Understanding Borel sets

I’m studying Probability theory, but I can’t fully understand what are Borel sets. In my understanding, an example would be if we have a line segment [0, 1], then a Borel set on this interval is a set of all intervals in [0, 1]. Am I wrong? I just need more examples.

Also I want to understand what is Borel $\sigma$-algebra.


To try and motivate the technical answers, I’m ploughing through this stuff myself, so, people, do correct me:

Imagine Arnold Schwarzenegger‘s height was recorded to infinite precision. Would you prefer to try and guess Arnie’s exact height, or some interval containing it?

But what if there was a website for this game, which provided some pre-defined intervals? That could be quite annoying, if say, the bands offered were $[0,1m)$ and $[1m,\infty)$. I suspect most of us could improve on those.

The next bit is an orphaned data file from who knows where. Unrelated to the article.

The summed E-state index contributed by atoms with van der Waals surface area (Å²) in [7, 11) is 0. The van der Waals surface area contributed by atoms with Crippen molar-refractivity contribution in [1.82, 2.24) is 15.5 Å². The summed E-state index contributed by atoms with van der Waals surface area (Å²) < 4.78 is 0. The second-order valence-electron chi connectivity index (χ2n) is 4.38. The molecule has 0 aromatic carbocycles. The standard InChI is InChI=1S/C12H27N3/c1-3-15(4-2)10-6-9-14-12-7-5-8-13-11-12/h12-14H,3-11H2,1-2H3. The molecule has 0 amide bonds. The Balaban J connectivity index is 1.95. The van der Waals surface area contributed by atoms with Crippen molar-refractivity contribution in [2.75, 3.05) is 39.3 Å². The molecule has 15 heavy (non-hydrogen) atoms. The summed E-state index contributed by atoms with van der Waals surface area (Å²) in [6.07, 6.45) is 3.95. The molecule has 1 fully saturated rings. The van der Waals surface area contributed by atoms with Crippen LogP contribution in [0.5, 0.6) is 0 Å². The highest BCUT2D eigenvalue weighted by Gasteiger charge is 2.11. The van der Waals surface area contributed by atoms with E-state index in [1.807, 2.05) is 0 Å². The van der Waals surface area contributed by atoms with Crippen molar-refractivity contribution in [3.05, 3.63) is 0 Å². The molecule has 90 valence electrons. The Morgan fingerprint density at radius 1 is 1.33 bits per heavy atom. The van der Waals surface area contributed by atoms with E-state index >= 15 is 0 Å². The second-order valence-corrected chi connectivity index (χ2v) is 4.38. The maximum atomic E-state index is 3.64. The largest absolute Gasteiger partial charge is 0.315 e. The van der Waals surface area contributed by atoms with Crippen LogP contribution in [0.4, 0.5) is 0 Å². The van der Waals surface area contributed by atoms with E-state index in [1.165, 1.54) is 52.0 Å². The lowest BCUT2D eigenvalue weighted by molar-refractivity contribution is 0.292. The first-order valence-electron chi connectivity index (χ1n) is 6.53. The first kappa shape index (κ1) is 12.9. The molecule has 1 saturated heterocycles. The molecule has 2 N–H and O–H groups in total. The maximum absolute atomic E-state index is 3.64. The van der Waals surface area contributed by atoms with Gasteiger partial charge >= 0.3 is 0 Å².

Wouldn’t it be better to be able to choose an arbitrary interval? That’s what the Borel $\sigma$-algebra offers: a choice of all the possible intervals you might need or want.

It would make for a seriously (infinitely) long drop down menu, but it’s conceptually equivalent: all the members are predefined. But you still get the convenience of choosing an arbitrary interval.

The Borel sets just function as the building blocks for the menu that is the Borel $\sigma$-algebra.

Source : Link , Question Author : DaZzz , Answer Author : Cookie

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